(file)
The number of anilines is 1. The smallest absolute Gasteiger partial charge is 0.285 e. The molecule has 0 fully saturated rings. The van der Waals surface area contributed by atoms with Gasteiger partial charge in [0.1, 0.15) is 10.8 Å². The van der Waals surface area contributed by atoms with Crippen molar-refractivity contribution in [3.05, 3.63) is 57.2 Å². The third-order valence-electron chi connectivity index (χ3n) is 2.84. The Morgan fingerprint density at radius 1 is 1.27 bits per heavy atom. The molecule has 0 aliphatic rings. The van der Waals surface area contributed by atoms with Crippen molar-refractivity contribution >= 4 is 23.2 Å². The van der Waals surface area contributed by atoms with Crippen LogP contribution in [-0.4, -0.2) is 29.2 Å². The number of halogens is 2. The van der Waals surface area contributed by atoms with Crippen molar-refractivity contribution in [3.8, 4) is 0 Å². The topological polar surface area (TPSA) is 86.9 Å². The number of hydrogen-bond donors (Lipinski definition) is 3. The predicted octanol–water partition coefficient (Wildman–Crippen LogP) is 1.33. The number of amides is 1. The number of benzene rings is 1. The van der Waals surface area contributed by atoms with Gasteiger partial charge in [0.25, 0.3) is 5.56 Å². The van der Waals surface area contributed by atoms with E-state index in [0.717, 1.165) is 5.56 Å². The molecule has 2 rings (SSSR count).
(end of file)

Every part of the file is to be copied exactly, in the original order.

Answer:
The number of anilines is 1. The smallest absolute Gasteiger partial charge is 0.285 e. The molecule has 0 fully saturated rings. The van der Waals surface area contributed by atoms with Gasteiger partial charge in [0.1, 0.15) is 10.8 Å². The van der Waals surface area contributed by atoms with Crippen molar-refractivity contribution in [3.05, 3.63) is 57.2 Å². The third-order valence-electron chi connectivity index (χ3n) is 2.84. The Morgan fingerprint density at radius 1 is 1.27 bits per heavy atom. The molecule has 0 aliphatic rings. The van der Waals surface area contributed by atoms with Crippen molar-refractivity contribution >= 4 is 23.2 Å². The van der Waals surface area contributed by atoms with Crippen LogP contribution in [-0.4, -0.2) is 29.2 Å². The number of halogens is 2. The van der Waals surface area contributed by atoms with Crippen molar-refractivity contribution in [3.8, 4) is 0 Å². The topological polar surface area (TPSA) is 86.9 Å². The number of hydrogen-bond donors (Lipinski definition) is 3. The predicted octanol–water partition coefficient (Wildman–Crippen LogP) is 1.33. The number of amides is 1. The number of benzene rings is 1. The van der Waals surface area contributed by atoms with Gasteiger partial charge in [0.25, 0.3) is 5.56 Å². The van der Waals surface area contributed by atoms with E-state index in [0.717, 1.165) is 5.56 Å². The molecule has 2 rings (SSSR count).